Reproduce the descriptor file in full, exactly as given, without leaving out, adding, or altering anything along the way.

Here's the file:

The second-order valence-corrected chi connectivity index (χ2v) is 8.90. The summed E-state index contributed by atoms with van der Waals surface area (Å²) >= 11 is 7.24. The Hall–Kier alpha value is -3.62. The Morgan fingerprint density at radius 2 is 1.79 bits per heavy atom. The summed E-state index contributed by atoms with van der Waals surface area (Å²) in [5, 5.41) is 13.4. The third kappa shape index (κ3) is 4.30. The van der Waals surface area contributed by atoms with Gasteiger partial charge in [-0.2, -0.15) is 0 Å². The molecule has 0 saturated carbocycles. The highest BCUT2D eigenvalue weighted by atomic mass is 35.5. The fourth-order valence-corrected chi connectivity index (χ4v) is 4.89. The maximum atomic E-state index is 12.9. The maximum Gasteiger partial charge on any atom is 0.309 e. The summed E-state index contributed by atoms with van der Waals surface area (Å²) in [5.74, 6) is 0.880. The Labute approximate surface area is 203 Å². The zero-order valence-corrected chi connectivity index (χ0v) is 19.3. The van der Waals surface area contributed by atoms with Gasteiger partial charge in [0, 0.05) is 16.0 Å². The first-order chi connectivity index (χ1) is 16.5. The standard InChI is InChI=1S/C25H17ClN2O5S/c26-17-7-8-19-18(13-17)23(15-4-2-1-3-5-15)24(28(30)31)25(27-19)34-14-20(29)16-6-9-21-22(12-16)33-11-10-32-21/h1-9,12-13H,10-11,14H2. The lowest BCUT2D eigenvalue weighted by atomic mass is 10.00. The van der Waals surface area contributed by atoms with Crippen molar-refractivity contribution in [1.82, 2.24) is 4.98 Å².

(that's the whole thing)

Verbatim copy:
The second-order valence-corrected chi connectivity index (χ2v) is 8.90. The summed E-state index contributed by atoms with van der Waals surface area (Å²) >= 11 is 7.24. The Hall–Kier alpha value is -3.62. The Morgan fingerprint density at radius 2 is 1.79 bits per heavy atom. The summed E-state index contributed by atoms with van der Waals surface area (Å²) in [5, 5.41) is 13.4. The third kappa shape index (κ3) is 4.30. The van der Waals surface area contributed by atoms with Gasteiger partial charge in [-0.2, -0.15) is 0 Å². The molecule has 0 saturated carbocycles. The highest BCUT2D eigenvalue weighted by atomic mass is 35.5. The fourth-order valence-corrected chi connectivity index (χ4v) is 4.89. The maximum atomic E-state index is 12.9. The maximum Gasteiger partial charge on any atom is 0.309 e. The summed E-state index contributed by atoms with van der Waals surface area (Å²) in [5.74, 6) is 0.880. The Labute approximate surface area is 203 Å². The zero-order valence-corrected chi connectivity index (χ0v) is 19.3. The van der Waals surface area contributed by atoms with Gasteiger partial charge in [0, 0.05) is 16.0 Å². The first-order chi connectivity index (χ1) is 16.5. The standard InChI is InChI=1S/C25H17ClN2O5S/c26-17-7-8-19-18(13-17)23(15-4-2-1-3-5-15)24(28(30)31)25(27-19)34-14-20(29)16-6-9-21-22(12-16)33-11-10-32-21/h1-9,12-13H,10-11,14H2. The lowest BCUT2D eigenvalue weighted by atomic mass is 10.00. The van der Waals surface area contributed by atoms with Crippen molar-refractivity contribution in [1.82, 2.24) is 4.98 Å².